Sailing the Proton Winds
An Investigation into the Principles of Magnetic Sailing

Charles Danforth
Johns Hopkins University, Baltimore, MD 21218

Magnetic sails are related to the more familiar lightsails in that they both utilize ambient energy for propulsion. While lightsails use photons, magnetic sails use charged particles. They can operate in two orientations, with rather different results. A magnetic sail is designed using current technology and modeled to see its behavior and to determine net thrust. Advantages and disadvantages are discussed and some intriguing possibilities are put forward.

1 - Introduction:
The concepts of sailing a boat on a lake and riding a rocket to Mars are rarely associated. It appears, however, that intuition does not rule in this case as it is indeed quite possible to sail to Mars or indeed anywhere else.
There are several ways to do this. The first, lightsails, are a well known and comfortably mundane entity to science-fiction fans and cutting edge aerospace inventors. Just like a sail on a terrestrial boat uses wind to push it in another direction, a solar sail uses light pressure from the sun or a laser to push it in the opposite direction. Typically constructed of titanic sheets of very thin metallic foil spread over thousands of square kilometers, they trap the feeble momentum of photons. Though only one small test model was build to date, these objects are relatively well understood and well-treated elsewhere. Solar sails will not be dealt with here except in comparison.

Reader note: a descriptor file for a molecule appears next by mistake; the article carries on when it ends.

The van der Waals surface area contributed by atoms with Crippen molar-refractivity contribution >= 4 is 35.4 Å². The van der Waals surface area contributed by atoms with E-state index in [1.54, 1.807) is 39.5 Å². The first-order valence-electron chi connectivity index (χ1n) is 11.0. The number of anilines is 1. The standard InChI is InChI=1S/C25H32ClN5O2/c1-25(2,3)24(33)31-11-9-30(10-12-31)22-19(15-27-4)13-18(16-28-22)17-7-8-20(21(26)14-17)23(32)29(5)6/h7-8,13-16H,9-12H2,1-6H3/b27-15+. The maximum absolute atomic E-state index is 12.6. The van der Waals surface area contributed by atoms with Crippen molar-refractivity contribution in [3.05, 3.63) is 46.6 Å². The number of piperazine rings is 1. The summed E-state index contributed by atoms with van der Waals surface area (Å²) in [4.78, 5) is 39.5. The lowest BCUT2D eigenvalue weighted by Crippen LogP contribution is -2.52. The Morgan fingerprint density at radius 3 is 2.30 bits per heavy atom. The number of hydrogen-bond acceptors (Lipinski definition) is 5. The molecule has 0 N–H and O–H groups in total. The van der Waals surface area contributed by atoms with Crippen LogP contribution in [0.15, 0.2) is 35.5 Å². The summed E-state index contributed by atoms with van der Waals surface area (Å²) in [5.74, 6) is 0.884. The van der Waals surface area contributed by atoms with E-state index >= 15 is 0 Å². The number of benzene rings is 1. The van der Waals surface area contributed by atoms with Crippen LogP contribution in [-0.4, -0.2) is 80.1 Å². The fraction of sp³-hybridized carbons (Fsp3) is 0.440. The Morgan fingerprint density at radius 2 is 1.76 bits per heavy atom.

The second way to sail in outer space is the magnetic sail. Instead of light pressure, the magnetic sail uses the redirected momenta of charged particles to power its flight.
The structure of the magsail is simple and in fact could be retrofitted onto almost any spacecraft. All that is required is a loop of wire. The spacecraft simply dumps this loop of wire overboard and sets up a current in it. Lenz law says that flux will attempt to remain constant. This will cause the area of the loop to increase until it forms a circle with little or no structural help required. All that is then required is to attach the loop to the spacecraft with a few shroud lines to couple the two (Fig 1.)
Assuming a mono-directional flux of charged particles, we can look at the two extremes of magsail orientation (angle of attack). The simplest case is the symmetric or axial case--so called because the particles approach along the axis of the magnetic field and scatter symmetrically. Particles entering at any other impact parameter than directly along the axis will experience a lateral acceleration thereby imparting part of their initial z-momentum to the field and hence to the spacecraft.